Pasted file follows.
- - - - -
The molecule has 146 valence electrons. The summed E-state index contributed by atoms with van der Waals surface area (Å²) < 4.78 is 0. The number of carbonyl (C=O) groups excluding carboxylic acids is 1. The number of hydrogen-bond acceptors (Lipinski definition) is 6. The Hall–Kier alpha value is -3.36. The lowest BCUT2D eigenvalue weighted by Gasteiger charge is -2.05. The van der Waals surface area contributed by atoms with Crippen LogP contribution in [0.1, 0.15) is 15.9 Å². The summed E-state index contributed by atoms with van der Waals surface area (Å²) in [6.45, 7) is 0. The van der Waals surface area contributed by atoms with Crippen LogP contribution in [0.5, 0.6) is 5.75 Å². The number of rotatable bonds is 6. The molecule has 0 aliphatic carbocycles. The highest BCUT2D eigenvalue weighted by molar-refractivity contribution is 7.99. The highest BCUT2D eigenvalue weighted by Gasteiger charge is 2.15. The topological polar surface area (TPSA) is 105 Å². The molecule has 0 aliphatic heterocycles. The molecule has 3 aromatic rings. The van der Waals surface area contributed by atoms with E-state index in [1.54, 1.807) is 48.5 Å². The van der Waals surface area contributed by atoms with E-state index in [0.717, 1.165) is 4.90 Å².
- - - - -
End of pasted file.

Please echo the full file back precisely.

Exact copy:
The molecule has 146 valence electrons. The summed E-state index contributed by atoms with van der Waals surface area (Å²) < 4.78 is 0. The number of carbonyl (C=O) groups excluding carboxylic acids is 1. The number of hydrogen-bond acceptors (Lipinski definition) is 6. The Hall–Kier alpha value is -3.36. The lowest BCUT2D eigenvalue weighted by Gasteiger charge is -2.05. The van der Waals surface area contributed by atoms with Crippen LogP contribution in [0.1, 0.15) is 15.9 Å². The summed E-state index contributed by atoms with van der Waals surface area (Å²) in [6.45, 7) is 0. The van der Waals surface area contributed by atoms with Crippen LogP contribution in [0.5, 0.6) is 5.75 Å². The number of rotatable bonds is 6. The molecule has 0 aliphatic carbocycles. The highest BCUT2D eigenvalue weighted by molar-refractivity contribution is 7.99. The highest BCUT2D eigenvalue weighted by Gasteiger charge is 2.15. The topological polar surface area (TPSA) is 105 Å². The molecule has 0 aliphatic heterocycles. The molecule has 3 aromatic rings. The van der Waals surface area contributed by atoms with E-state index in [1.54, 1.807) is 48.5 Å². The van der Waals surface area contributed by atoms with E-state index in [0.717, 1.165) is 4.90 Å².